AFRICANGLOBE – Only at twenty years of age did I manage to recognize and self-affirm myself as negra. Even when I tried many times to identify myself as white – due to having a white mother and grandparents – I didn’t cease from suffering racism. I, over the years, whitened, and I had my identity and ancestry made invisible. I learned only very late, that colorism is one of the cruel ways in which racism manifests itself.
To self-affirm oneself as Black is, in addition to a political posture, a cry of resistance. There is no way to fight oppression without recognizing it first and without knowing your roots.
Colorism, friendships, is by definition the division of negros between “the true” (dark-skinned) and negro-non-negros (light-skinned). Colorism is what we call a legitimate form of veiled racism. From birth, negros, mestiço (mixed-race) children of a white father and Black mother and vice versa, are called pardos (brown). Why pardos? What is it, after all, to be pardo?
“Pardo” is one of many terms created so that they call us “not so Black”. We are called “not so Blacks” for not being able to apt to standard that branquitude (whiteness) established to legitimize our identities, but at the same time we do not possess white privilege. Our features scream and no embranquecimento (whitening) shuts us up.
Colorism functions as an agent of the maintenance of whiteness and ensures that the society continues to see what is “branco/claro” (white/light) as good and what is “negro/preto/escuro” (black/black/dark) as bad. We are whitened because that’s the purpose we serve, being negros that in fact “are not so Black”. Magazines, television, billboards; advertising tells us it’s okay to be Black if not we’re not “so Black”. Our references are made whitened in advertising campaigns. They try to suffocate us by all means.
Our features denounce our ancestry and define us, however, as negros. We are not “almost Black” or “negros de pele clara” (light-skinned blacks), we are Blacks.
I remember that in my childhood, my only reference of a Black woman was the grandmother of a friend of mine. The woman, a heavyset Black woman with straight hair, was always praised for her hair that even white, drew attention. I also praised and often wondered how a Black woman with straight hair was possible. Now I understand that the hair of Grandma Regina were praised for referring to whiteness and I discuss, from readings I did some time ago, about the proportions of the cruelty of racism. The miscegenation of Blacks began in the senzalas (slave quarters, when slaves were raped by their sinhôs (2). Wouldn’t be, as such, that exalting the “white” traits of a Black person is not legitimizing the pain of those women? The animalization to which they were submitted?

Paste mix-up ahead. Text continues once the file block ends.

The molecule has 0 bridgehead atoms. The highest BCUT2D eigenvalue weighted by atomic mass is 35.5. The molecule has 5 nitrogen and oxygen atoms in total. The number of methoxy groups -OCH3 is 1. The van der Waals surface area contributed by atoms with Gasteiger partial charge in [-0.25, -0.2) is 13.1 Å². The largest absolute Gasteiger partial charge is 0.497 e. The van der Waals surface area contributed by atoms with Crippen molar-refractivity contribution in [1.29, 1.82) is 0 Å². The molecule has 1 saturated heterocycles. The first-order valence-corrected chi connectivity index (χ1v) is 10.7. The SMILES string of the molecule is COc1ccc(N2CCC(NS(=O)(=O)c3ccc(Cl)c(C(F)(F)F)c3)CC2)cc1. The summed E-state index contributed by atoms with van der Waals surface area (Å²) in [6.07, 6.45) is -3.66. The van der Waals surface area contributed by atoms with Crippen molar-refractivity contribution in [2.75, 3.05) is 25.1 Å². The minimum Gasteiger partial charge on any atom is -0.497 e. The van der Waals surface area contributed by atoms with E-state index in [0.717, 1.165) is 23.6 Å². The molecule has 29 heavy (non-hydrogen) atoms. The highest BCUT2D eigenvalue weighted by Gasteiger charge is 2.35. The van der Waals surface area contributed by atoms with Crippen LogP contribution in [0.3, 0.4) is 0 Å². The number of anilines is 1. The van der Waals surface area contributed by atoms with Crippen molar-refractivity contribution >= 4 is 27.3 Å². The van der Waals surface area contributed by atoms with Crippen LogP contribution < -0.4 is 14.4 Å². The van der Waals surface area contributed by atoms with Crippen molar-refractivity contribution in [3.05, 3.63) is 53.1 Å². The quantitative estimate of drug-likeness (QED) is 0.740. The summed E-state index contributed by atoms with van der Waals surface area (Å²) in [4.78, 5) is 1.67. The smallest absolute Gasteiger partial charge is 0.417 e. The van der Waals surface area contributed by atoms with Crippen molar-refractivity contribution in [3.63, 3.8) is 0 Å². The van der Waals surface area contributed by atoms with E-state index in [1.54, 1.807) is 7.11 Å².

I must, however, emphasize that self-affirmation should not be trivialized. The affirmation of your blackness is not an open space for whites to appropriate and demand space to speak in our movement. Self-assertion is an empowering agent for Black people who were whitened during their lives. I saw in recent days two people saying they were Black because of having curly hair. Being Black is not having curly hair. Curly hair is a European trait also. To white people I say: be careful with appropriation and attention to location of your comment.
The appreciation of terms such as “pardos”, “mulatos” and “morenos” brings us closer to “almost white” and we are not that. We are Black. I repeat: we exist and we are many.
As a final consideration I raise the question: Why is it that whites are in thousands of biotypes – redheads, blonds, light and dark eyes – and still they affirmed whites, but Blacks have to fit into the standard of strong features/dark skin or then are “not so Black?”